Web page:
Maximum Generalised Roundness of Graph Metric Spaces

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Copyright: De Silva, Raveen
This thesis examines the maximum generalised roundness properties of metric spaces arising from graphs. The equivalent concepts of $p$-negative type and generalised roundness $p$, introduced by Schoenberg and Enflo respectively, have been used for several decades in the field of distance geometry, primarily to obstruct embeddings of metric spaces isometrically (or with some distortion) into Euclidean space. Given a metric space $(X,d)$, we are particularly interested in the calculation of its maximum generalised roundness $\wp(X,d)$, and many existing results from various authors are expounded in this thesis. A relatively recent formula of S\'{a}nchez provides a method to numerically calculate the quantity of interest, but implementing this in practice involves a number of previously unforeseen difficulties. In this thesis we develop a robust algorithm which enables the efficient numerical calculation of $\wp(X,d)$ for large sets of finite metric spaces. We focus in particular on metric spaces constructed from graphs, usually with the path metric, in order to relate the maximum generalised roundness value to properties of the underlying graph. Many existing results describe the extremal values of the maximum generalised roundness of trees or connected graphs, but little is known about the values for `typical' members of these classes. Equipped with the earlier algorithm, we are able to quickly and reliably calculate the maximum generalised roundness of graphs sampled at random from these families, and form hypotheses from the resulting data. We are able to prove that large random trees have maximum generalised roundness arbitrarily close to $1$ almost surely, and provide more specific probabilistic results with explicit bounds. We also prove that for large random graphs, the maximum generalised roundness is arbitrarily close to $0$ almost surely. In each case, we additionally state stronger heuristic conclusions which are supported by the empirical evidence, but for which we do not yet have rigorous proofs. We also present several partial results, conjectures and unexplained phenomena from our earlier investigations as well as peripheral work on infinite trees and planar graphs.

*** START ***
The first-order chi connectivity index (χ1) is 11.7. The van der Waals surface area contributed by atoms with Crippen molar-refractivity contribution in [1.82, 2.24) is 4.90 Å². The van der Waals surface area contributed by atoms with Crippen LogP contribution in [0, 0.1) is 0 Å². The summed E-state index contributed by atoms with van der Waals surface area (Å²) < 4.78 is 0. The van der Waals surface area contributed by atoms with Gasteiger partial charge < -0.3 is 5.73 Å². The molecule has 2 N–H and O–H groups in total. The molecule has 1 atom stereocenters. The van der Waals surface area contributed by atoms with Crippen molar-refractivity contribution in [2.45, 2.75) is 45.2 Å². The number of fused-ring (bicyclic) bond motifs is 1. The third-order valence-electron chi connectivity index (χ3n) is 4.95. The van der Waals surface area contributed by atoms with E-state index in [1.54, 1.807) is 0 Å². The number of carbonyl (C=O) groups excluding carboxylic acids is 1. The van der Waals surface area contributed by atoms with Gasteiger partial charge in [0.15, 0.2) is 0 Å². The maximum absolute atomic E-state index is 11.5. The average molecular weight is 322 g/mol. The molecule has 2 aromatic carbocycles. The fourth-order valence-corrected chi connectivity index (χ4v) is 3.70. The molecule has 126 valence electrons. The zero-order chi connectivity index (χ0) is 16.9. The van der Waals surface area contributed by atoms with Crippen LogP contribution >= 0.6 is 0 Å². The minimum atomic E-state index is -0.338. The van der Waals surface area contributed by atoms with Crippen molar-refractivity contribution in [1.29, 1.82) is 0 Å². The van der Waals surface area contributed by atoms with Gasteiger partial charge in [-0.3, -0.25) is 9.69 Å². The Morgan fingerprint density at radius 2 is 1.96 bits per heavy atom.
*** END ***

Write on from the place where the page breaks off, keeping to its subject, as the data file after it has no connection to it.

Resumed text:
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De Silva, Raveen
Doust, Ian
Grossman, Pinhas
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PhD Doctorate
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